The following haibun appeared in my 1990 earthquake haiku chapbook, Tremors, written in response to the 17 October 1989 Loma Prieta earthquake, a 7.1-magnitude temblor that killed 63 people in the San Francisco area. At the time I was living in Foster City, a bedroom community built on landfill halfway between San Francisco and San Jose. All my bookcases were toppled, and the gas furnace shifted in the crawl space, making it dangerous to stay in my home until it was inspected. The building where I worked had many broken windows and other damage, and while the tragic stories of the earthquake faded from national news in a few weeks, the challenges we faced lasted months and even years. A dedication from the book to all the earthquake victims appears at the end of this haibun. See also Tremors (with a description of the earthquake plus additional poems) and “The Last Leaf” haiku sequence.
Early this morning a quick jolt shakes me from sleep. New noises crack into waking consciousness. Before I know it the shaking stops. The house returns to silence. As I reach for the radio to hear confirmation, I notice tightness in my throat, my rushed heart. A healthy fear has come to stay.
out from the covers
the child’s eyes
Only a small temblor, but it sets me abuzz for the day. The memories of October 17 return. Broken glass, tumbled bookshelves, ceiling tiles, filing cabinets. Evacuating our office building. No power overnight. Sleeping in a friend’s living room. Flashlights, candles, battery-operated TVs, radios. Returning home to find everything vertical laid horizontal. The days of cleaning up, the tears when seeing the news, the cheers at small miracles.
And in the weeks that follow, my tickets for a cancelled play. A concert rescheduled away from a condemned auditorium. And then a Saturday night visit to the rubble of the Cypress Structure.
That night we met a man in vigil. He’d had a friend they’d only just pulled out. We stood in stillness as he talked, how he had almost been driving that road himself. Above us, floodlights played on crumbled freeways slabs. He said he’d been there every night since the quake, watching, thinking.
Our eyes turned to the quiet freeway, with the twist of a crushed blue van barely visible between the cold wreckage of pancaked concrete. Rescue-worker graffiti marking the location and sex of victims. Soot marks where fire raged through remains in the rubble. And through the all-night roar of distant bulldozers and wrecking cranes—the silence . . .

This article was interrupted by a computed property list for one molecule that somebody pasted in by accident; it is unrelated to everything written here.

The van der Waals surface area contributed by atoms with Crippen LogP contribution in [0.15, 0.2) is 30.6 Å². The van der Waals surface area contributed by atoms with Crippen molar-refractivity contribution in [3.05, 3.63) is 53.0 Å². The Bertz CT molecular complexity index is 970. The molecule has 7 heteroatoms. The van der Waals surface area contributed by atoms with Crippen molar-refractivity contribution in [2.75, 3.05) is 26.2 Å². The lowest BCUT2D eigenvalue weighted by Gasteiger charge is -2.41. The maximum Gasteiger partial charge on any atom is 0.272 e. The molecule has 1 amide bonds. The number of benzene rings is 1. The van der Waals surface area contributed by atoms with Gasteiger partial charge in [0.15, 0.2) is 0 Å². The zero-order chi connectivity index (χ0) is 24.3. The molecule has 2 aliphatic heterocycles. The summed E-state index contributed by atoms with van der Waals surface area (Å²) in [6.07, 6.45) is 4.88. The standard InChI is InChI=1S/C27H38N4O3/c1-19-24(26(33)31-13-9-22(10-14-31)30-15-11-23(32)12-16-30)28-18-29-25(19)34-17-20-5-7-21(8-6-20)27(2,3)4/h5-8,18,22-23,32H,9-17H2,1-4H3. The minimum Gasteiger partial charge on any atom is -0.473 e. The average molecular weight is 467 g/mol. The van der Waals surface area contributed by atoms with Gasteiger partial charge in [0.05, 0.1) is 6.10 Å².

a passing train
her body tightens
The visit to Santa Cruz was almost an accident—passing through on the way from Big Sur. Downtown devastated, even six months later. Traffic still rerouted. Barricades everywhere. Piles of bricks, and still the wrecking balls swing. The bookstore I looked for had been relocated to a temporary shelter set up in a parking lot. Going-out-of-business signs.
I walked through downtown. April tourists with cameras. The blocks of closed-off streets, empty streets, cluttered with piles of twisted rubble. One surviving business. “Deli on the fault-line,” said its hand-drawn sign. Bent nails, smashed bricks, girders, concrete, all strewn amid condemned buildings, some still standing. Looking up through windows—only the sky. In April, Halloween decorations still in the windows. A black cat’s shadow across a full moon. Cobwebs, pumpkins, witches, ghosts. Between vacant alleys, young trees with new-growth leaves. At the end of the seventh block, a brick-shaped hole ripped through an awning.
a child’s footprint
and autumn leaves
Now a year later, Oakland plays the World Series again. Earthquake books lean together on my bookshelves. This morning’s quake only enough to rattle the dishes, but more than enough to rattle fearful memory. Shaky Tuesday, 1989. Today we live with what we lost. We live with what we gained.
On Tuesday, October 17th 1989, the ground shook under the feet of millions of Northern Californians. The Loma Prieta quake shot to 7.1 on the Richter scale, causing widespread fear and panic, and billions of dollars’ worth of property damage. For some the quake lasted mere seconds. For others, its effects lingered much longer. Named in Spanish for the “dark hill” in the Santa Cruz mountains under which lay its epicenter, the Loma Prieta quake claimed at least fifty [actually 63] unsuspecting victims. This book, published on year later, is dedicated to their memory with the hope that none died in vain.